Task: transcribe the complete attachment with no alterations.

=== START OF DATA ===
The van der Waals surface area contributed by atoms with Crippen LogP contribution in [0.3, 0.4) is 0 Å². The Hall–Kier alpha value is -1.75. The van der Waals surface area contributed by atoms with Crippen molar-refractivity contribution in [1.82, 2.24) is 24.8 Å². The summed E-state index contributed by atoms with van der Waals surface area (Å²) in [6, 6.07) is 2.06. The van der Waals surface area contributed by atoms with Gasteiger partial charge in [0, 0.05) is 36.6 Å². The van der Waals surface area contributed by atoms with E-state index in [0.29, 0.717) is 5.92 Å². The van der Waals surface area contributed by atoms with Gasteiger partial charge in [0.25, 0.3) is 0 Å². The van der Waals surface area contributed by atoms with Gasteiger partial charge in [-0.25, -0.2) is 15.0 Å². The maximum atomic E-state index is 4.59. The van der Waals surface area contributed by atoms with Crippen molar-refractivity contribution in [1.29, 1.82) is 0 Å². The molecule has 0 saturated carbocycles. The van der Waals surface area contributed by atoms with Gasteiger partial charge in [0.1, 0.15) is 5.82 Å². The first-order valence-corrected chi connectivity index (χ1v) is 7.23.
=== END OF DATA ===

The van der Waals surface area contributed by atoms with Crippen LogP contribution in [0.3, 0.4) is 0 Å². The Hall–Kier alpha value is -1.75. The van der Waals surface area contributed by atoms with Crippen molar-refractivity contribution in [1.82, 2.24) is 24.8 Å². The summed E-state index contributed by atoms with van der Waals surface area (Å²) in [6, 6.07) is 2.06. The van der Waals surface area contributed by atoms with Gasteiger partial charge in [0, 0.05) is 36.6 Å². The van der Waals surface area contributed by atoms with E-state index in [0.29, 0.717) is 5.92 Å². The van der Waals surface area contributed by atoms with Gasteiger partial charge in [0.25, 0.3) is 0 Å². The van der Waals surface area contributed by atoms with Gasteiger partial charge in [-0.25, -0.2) is 15.0 Å². The maximum atomic E-state index is 4.59. The van der Waals surface area contributed by atoms with Crippen molar-refractivity contribution in [1.29, 1.82) is 0 Å². The molecule has 0 saturated carbocycles. The van der Waals surface area contributed by atoms with Gasteiger partial charge in [0.1, 0.15) is 5.82 Å². The first-order valence-corrected chi connectivity index (χ1v) is 7.23.